I had some steel flashing that I had purchased thinking was aluminum, and I made covers for the magnets. it is not perfect shielding but it does reduce the field enough to no longer stop the fan when it passed by.
I have the 1/8" magnets so they are definitely the thicker ones. After reading your reply and some others here, I think I need to get some shielding on these. Especially that the fan assist is sensitive to it. Thanks for the feedback!
Great idea! I happen to have several old hard drives sitting around, so I think I am going to take you up on your suggestion. I am not sure if there are other good options to shield my round magnets (I think I found them linked here originally).
Ahh another great idea- steel flashing. I have never worked with steel flashing, but I may also give that a shot. I think I would prefer to use the magnets I already have. I’ll have to see where I can get some flashing.
I got a roll of it from Home Depot thinking it was aluminium mine isn’t galvanized. It might even be some sort of stainless but a magnet sticks strongly, bring a magnet to check. One roll is shiny and the others actually are aluminium but that was what I was looking for at that time. I am not sure how bad zinc fumes would be if hit by a laser but you could take off the zinc and replace with paint if needed. What i have might be nickel plated or even nickel stainless that is magnetic, Actual steel I think would be a better shield the thicker the better (the MRI was 3/8 I think and Aluminium outside that).
Cutting up a large steel can might be easier,
Thanks! The price is definitely right on a roll of that stuff. I will check it out for sure.
I am just today having the air assist error. I took the air assist fan out and cleaned it with compressed air and q-tips. Funny thing - I am not using magnets and it seems to stop in the exact same place every time…near the right side about an inch in. My design is all cuts. I can move the design to the middle of the machine and everything cuts just fine. Emailed support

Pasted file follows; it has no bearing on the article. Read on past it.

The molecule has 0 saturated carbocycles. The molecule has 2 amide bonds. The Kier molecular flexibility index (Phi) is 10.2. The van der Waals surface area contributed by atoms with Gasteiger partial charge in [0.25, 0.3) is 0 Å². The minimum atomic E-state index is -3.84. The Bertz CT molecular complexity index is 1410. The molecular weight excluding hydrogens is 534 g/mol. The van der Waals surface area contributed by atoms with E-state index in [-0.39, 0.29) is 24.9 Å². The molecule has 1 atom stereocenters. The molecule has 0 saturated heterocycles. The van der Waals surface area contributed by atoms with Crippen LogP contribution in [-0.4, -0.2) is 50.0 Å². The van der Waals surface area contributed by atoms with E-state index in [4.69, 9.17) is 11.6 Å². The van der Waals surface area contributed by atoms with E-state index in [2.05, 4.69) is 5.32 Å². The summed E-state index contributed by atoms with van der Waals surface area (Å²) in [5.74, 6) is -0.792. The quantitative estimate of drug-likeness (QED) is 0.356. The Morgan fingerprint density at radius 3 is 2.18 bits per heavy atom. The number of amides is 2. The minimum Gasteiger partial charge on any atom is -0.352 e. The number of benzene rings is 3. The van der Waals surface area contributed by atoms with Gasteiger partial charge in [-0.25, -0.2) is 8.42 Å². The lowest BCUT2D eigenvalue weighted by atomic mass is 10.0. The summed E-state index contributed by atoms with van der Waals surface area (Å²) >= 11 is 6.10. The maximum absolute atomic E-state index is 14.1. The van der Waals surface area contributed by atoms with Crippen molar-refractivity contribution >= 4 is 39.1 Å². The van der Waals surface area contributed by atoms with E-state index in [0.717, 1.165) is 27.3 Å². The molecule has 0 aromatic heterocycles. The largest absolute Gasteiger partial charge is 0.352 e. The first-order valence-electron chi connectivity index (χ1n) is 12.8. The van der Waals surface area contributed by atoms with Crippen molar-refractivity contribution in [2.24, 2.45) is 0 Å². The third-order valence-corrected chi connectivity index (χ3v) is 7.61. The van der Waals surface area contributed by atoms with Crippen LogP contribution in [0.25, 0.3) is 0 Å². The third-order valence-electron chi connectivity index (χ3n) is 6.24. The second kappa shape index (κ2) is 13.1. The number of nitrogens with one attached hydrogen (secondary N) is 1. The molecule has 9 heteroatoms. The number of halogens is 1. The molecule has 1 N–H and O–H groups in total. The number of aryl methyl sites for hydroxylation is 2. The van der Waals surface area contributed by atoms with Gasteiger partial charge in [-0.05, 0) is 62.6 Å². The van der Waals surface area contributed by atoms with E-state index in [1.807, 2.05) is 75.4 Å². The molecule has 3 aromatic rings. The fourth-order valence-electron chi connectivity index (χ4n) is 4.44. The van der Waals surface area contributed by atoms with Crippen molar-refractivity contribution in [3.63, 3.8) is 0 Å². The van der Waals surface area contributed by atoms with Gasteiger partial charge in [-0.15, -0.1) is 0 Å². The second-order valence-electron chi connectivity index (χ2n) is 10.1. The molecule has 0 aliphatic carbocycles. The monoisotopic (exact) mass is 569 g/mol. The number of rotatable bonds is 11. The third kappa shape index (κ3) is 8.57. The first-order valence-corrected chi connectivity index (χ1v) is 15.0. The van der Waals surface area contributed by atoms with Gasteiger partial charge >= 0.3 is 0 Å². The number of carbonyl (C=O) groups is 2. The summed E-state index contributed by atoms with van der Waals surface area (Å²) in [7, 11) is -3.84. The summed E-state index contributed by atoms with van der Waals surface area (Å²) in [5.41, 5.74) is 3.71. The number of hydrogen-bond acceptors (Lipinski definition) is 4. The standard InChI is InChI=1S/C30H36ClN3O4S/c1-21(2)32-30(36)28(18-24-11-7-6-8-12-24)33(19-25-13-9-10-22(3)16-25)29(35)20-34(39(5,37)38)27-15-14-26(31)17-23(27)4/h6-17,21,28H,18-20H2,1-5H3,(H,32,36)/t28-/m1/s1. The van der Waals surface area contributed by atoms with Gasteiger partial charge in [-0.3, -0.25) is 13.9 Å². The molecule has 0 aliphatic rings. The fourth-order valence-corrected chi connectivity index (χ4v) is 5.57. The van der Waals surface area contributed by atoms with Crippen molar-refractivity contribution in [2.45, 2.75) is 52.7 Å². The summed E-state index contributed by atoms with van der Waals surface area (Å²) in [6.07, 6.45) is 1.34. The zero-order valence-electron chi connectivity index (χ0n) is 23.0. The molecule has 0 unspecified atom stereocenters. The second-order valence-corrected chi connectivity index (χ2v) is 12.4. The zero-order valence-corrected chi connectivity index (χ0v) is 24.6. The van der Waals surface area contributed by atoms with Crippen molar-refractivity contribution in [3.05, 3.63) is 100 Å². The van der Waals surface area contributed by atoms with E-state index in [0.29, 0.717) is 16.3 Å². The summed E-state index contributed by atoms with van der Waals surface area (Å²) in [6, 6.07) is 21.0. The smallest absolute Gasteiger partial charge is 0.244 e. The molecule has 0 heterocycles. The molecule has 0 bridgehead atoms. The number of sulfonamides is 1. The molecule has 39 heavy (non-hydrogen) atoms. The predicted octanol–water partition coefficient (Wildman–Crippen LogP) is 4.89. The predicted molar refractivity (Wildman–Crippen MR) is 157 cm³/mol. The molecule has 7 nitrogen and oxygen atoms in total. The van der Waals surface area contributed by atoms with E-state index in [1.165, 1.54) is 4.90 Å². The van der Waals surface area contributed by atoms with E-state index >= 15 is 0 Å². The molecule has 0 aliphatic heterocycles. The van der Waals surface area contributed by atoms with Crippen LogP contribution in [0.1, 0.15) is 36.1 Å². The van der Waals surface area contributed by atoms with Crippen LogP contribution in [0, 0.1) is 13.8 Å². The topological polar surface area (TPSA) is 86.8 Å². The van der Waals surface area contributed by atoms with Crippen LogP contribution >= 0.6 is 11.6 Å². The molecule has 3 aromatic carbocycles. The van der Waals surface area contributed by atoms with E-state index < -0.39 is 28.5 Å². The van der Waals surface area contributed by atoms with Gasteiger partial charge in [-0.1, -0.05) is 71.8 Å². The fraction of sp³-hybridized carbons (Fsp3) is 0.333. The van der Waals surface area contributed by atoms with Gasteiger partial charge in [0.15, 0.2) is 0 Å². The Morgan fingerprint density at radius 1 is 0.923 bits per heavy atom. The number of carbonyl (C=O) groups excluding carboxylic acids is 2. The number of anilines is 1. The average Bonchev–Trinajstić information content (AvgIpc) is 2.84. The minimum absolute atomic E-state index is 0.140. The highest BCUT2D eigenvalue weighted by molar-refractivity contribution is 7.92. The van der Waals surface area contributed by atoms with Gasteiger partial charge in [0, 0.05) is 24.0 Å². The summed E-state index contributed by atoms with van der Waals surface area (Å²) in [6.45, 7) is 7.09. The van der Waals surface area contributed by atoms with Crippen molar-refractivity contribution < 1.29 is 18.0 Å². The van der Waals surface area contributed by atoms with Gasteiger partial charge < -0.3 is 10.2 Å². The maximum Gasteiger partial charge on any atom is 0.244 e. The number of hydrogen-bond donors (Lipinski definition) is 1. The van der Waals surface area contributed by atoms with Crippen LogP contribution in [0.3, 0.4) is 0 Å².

This is going to sound weird, but turn off the machine and look under the rail on the gantry that protects the head ribbon. There are a series of screws that hold it on. Look closely and see if they are all screwed in properly, especially the far right screw.
Mine was loose and seemed to be causing me trouble too. Here is a pic of mine before I tightened it:
If you look closely you can see the head isn’t firmly against the black metal, it wasn’t screwed in all the way.
If it’s loose you need a torx driver to tighten it back up. Be careful not to push on the gantry in a way that might knock it off track.
Very curious if yours is loose too, please let me know what you find.
I got the air assist error again. This time I am pretty sure it was due to the magnet. I had a large print I was doing with MDF, about 18 minutes to cut. After it failed the first time, I air-sprayed the fan and removed some gunk. (not much since I had just cleaned it). I started the print again and it got the air assist error in the EXACT same spot. I checked the magnets, and sure enough there was one right behind it holding down the MDF on the bed. I am removed that magnet and am now cutting 1 more time to see if it makes a difference with the fan. Ugh… how annoying! I wish there was an option to continue printing. I am hoping my draft board doesn’t look too bad after running part of it through 3 times, but I’m guessing it might be a bit noticeable.
Update: after moving the magnet, it continued cutting! So there is definitely something to the magnet that is affecting the fan. I guess it’s time to get those hard drive magnets.
Update: no issue with the draft board doing the cut 3 times. Maybe a cool feature would be “resume after air assist” so it doesn’t have to recut everything. I’m sure that would be low on the priority list, but it still would be helpful!